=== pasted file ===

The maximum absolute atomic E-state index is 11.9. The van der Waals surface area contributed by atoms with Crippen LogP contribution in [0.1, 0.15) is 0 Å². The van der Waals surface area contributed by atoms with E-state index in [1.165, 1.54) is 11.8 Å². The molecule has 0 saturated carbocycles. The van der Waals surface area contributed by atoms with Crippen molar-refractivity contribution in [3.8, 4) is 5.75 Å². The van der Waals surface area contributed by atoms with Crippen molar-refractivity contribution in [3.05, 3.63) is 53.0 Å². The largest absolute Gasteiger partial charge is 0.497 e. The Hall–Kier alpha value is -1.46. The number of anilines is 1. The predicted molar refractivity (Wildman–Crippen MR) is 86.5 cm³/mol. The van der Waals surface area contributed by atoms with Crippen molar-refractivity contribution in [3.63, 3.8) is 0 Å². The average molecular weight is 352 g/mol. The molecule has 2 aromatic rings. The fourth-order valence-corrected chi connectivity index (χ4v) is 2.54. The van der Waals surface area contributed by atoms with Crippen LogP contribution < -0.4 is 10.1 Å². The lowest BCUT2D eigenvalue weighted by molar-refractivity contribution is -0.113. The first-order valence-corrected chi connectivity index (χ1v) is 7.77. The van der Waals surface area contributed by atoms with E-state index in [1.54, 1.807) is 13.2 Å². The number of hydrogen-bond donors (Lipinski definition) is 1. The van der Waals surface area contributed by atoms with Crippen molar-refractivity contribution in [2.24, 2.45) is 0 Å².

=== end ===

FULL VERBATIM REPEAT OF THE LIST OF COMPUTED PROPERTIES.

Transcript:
The maximum absolute atomic E-state index is 11.9. The van der Waals surface area contributed by atoms with Crippen LogP contribution in [0.1, 0.15) is 0 Å². The van der Waals surface area contributed by atoms with E-state index in [1.165, 1.54) is 11.8 Å². The molecule has 0 saturated carbocycles. The van der Waals surface area contributed by atoms with Crippen molar-refractivity contribution in [3.8, 4) is 5.75 Å². The van der Waals surface area contributed by atoms with Crippen molar-refractivity contribution in [3.05, 3.63) is 53.0 Å². The largest absolute Gasteiger partial charge is 0.497 e. The Hall–Kier alpha value is -1.46. The number of anilines is 1. The predicted molar refractivity (Wildman–Crippen MR) is 86.5 cm³/mol. The van der Waals surface area contributed by atoms with Crippen molar-refractivity contribution in [3.63, 3.8) is 0 Å². The average molecular weight is 352 g/mol. The molecule has 2 aromatic rings. The fourth-order valence-corrected chi connectivity index (χ4v) is 2.54. The van der Waals surface area contributed by atoms with Crippen LogP contribution < -0.4 is 10.1 Å². The lowest BCUT2D eigenvalue weighted by molar-refractivity contribution is -0.113. The first-order valence-corrected chi connectivity index (χ1v) is 7.77. The van der Waals surface area contributed by atoms with E-state index in [1.54, 1.807) is 13.2 Å². The number of hydrogen-bond donors (Lipinski definition) is 1. The van der Waals surface area contributed by atoms with Crippen molar-refractivity contribution in [2.24, 2.45) is 0 Å².